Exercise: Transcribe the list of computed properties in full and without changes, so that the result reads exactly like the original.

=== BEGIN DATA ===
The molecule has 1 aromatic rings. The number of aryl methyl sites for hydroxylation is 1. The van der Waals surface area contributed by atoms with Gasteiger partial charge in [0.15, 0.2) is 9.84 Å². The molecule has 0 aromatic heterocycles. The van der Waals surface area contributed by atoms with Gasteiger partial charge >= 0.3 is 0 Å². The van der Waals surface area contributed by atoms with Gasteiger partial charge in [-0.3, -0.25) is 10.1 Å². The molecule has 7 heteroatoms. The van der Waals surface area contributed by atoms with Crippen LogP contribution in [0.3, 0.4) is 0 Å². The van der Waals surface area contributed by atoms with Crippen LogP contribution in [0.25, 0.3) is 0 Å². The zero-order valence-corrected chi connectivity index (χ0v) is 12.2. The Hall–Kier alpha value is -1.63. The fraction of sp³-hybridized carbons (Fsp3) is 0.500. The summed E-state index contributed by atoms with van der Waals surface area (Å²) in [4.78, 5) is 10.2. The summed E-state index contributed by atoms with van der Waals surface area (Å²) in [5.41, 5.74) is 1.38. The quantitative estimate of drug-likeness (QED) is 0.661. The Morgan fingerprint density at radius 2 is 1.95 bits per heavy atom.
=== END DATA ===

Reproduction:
The molecule has 1 aromatic rings. The number of aryl methyl sites for hydroxylation is 1. The van der Waals surface area contributed by atoms with Gasteiger partial charge in [0.15, 0.2) is 9.84 Å². The molecule has 0 aromatic heterocycles. The van der Waals surface area contributed by atoms with Gasteiger partial charge >= 0.3 is 0 Å². The van der Waals surface area contributed by atoms with Gasteiger partial charge in [-0.3, -0.25) is 10.1 Å². The molecule has 7 heteroatoms. The van der Waals surface area contributed by atoms with Crippen LogP contribution in [0.3, 0.4) is 0 Å². The van der Waals surface area contributed by atoms with Crippen LogP contribution in [0.25, 0.3) is 0 Å². The zero-order valence-corrected chi connectivity index (χ0v) is 12.2. The Hall–Kier alpha value is -1.63. The fraction of sp³-hybridized carbons (Fsp3) is 0.500. The summed E-state index contributed by atoms with van der Waals surface area (Å²) in [4.78, 5) is 10.2. The summed E-state index contributed by atoms with van der Waals surface area (Å²) in [5.41, 5.74) is 1.38. The quantitative estimate of drug-likeness (QED) is 0.661. The Morgan fingerprint density at radius 2 is 1.95 bits per heavy atom.